Sometimes I wonder how much of the history of our area that today's young people are knowledgeable about.
They don't learn very much about local history in regular social studies curriculum, particularly if a major effort is to be sure that students can pass all the standardized tests.
That question came into focus during the past week because of the "formal launching" of the new Dawson County history book at a reception and book signing, and because I spent a day with my granddaughter visiting Chief Vann House and New Echota historic sites.
She had learned a bit about the Cherokee Indians years ago and was excited now to have these up-close experiences.
I was remiss in not making them available to her earlier.
Most of North Georgia was populated by the Cherokee tribe when white settlers arrived.
For a time after Georgia became a state, an area was even officially recognized as the Cherokee Nation.
In the early 1800s, the clans began using a Council system of governing, finally adopting a Constitution and creating a National Capitol at New Echota (near Calhoun).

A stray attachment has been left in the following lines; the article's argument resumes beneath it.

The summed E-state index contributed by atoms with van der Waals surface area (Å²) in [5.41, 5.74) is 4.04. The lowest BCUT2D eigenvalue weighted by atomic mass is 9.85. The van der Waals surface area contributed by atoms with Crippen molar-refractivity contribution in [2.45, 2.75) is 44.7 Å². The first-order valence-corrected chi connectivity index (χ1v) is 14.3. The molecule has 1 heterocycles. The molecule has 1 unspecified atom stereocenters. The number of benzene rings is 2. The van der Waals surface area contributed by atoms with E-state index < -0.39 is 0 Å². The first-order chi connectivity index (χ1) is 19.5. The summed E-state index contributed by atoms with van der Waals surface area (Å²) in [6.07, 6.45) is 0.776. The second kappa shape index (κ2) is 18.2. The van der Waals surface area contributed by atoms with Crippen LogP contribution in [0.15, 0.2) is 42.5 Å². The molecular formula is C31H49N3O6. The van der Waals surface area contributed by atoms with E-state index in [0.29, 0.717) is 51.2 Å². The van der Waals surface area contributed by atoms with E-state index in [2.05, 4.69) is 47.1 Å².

Also in the early 1800s, in the same general area (at a settlement called Spring Place), James Vann, son of a Scottish trader and his Cherokee wife, had amassed great wealth by placing a number of businesses along the old Federal Road and by cultivating several hundred acres of fertile land.
His handsome brick home, finished in 1805, was called the showplace of the Nation.
In the meantime, both the Georgia and the United States governments were beginning to take over lands claimed by the Cherokees, resulting finally in the Indian Removal Act of 1830 and the final forcible removal in 1838 of the remaining Cherokees (except the few who escaped).
Visiting these two sites, among others, can be a sober reminder of a period of American history in which we can take little pride.
But it is history of which we should be aware.
And, of course, we should be aware of our own Dawson County history.
I am pleased to know that a number of people attended the courthouse reception for the authors of the new history.
I honestly think that every school in the county should have at least one copy (and, actually, also a copy of the Dawson County Heritage book), so that each teacher can be more familiar with that information. Even those who don't have a local background (and I am one) are living and working in the culture that grew out of that history.
Our streams and mountains carry Cherokee names, and many of our pioneer families have mixed Cherokee origins.
We may hang our heads for the shameful way some of our ancestors treated those Native Americans, but we may point with pride to part of their legacy.
And, believe me, there are many interesting stories involved in all that history.
Helen Taylor's column appears periodically in the Dawson Community News.